Across the River and Into the Trees
Hard Cover. New York: Charles Scribner's Sons, 1950. First Edition. Very Good / Dust Jacket Included.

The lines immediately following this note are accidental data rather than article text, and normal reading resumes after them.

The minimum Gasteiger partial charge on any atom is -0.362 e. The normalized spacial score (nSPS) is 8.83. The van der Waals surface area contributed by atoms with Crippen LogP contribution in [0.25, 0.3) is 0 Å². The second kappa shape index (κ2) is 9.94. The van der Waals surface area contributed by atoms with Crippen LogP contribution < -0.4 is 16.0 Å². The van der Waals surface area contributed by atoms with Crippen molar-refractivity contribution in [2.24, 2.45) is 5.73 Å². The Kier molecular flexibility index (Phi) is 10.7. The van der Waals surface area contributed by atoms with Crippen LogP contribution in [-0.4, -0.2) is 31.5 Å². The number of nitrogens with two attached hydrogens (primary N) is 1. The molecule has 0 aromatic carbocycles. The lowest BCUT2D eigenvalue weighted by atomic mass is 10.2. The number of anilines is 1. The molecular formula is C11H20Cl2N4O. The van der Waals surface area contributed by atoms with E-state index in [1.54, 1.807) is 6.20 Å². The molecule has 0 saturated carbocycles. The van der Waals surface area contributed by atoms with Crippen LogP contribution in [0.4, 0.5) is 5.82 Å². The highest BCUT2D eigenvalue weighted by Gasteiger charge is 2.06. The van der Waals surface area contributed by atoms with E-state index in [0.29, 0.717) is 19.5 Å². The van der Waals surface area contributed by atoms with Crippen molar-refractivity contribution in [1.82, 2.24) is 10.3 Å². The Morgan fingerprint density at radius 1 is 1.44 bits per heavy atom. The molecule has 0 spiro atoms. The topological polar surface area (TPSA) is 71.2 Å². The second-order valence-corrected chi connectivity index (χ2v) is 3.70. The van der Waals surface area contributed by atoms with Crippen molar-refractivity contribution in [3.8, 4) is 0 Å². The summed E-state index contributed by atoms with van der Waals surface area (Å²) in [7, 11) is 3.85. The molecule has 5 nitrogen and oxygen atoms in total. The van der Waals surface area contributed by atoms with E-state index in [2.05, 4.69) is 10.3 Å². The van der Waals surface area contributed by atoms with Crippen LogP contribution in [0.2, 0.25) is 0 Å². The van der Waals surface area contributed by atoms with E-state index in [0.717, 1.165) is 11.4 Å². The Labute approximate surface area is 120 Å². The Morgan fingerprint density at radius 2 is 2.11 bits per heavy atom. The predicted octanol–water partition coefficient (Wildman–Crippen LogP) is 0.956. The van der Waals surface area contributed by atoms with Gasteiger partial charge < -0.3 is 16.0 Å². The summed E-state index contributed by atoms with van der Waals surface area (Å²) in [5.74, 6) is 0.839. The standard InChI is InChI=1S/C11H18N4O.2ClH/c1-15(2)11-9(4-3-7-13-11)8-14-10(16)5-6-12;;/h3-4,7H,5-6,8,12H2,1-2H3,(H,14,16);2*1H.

First American edition, first printing, in the second state dust jacket with orange lettering to spine. Publisher's black cloth, author's facsimile signature stamped in gilt to front board, titles in gilt to spine; in the original dust jacket designed by Adriana Ivancich, with an illustration of Venice to the front panel, photograph of Hemingway by Paul Radkai to rear panel. Near fine, with light dimming to gilt on spine, a few very light marks to spine, a couple of very small bumps to bottom edges of boards, and bottom right corner of front board lightly bumped; unclipped dust jacket, with some roughness to top edges of panels and flaps, mild wear to spine ends, and lightly nicked corners. Overall, a handsome copy. Hanneman A23. Originally published serially in Cosmopolitan from February - June 1950, Across the River and Into the Trees tells the story of American Colonel Richard Cantwell during the last day of his life as he recalls his experiences in war and love as a younger man in Venice. Hemingway took the title of this novel from the last words of General Thomas J. "Stonewall" Jackson, quoted on page 307: "Let us cross over the river and rest under the shade of the trees." Like much of his writing, this novel is highly autobiographical. Also, in typical Hemingway fashion, Across the River utilizes the Iceberg Theory, in which the true essence of the story is not expressly said in the plot but rather is meant to be inferred. Adriana Ivancich, who designed this edition's dust jacket, made Hemingway's acquaintance while the author was visiting Venice in 1949 and subsequently became his muse. This first American edition, published on September 7, 1950, was preceded by the British edition, which was released only 3 days prior on September 4th.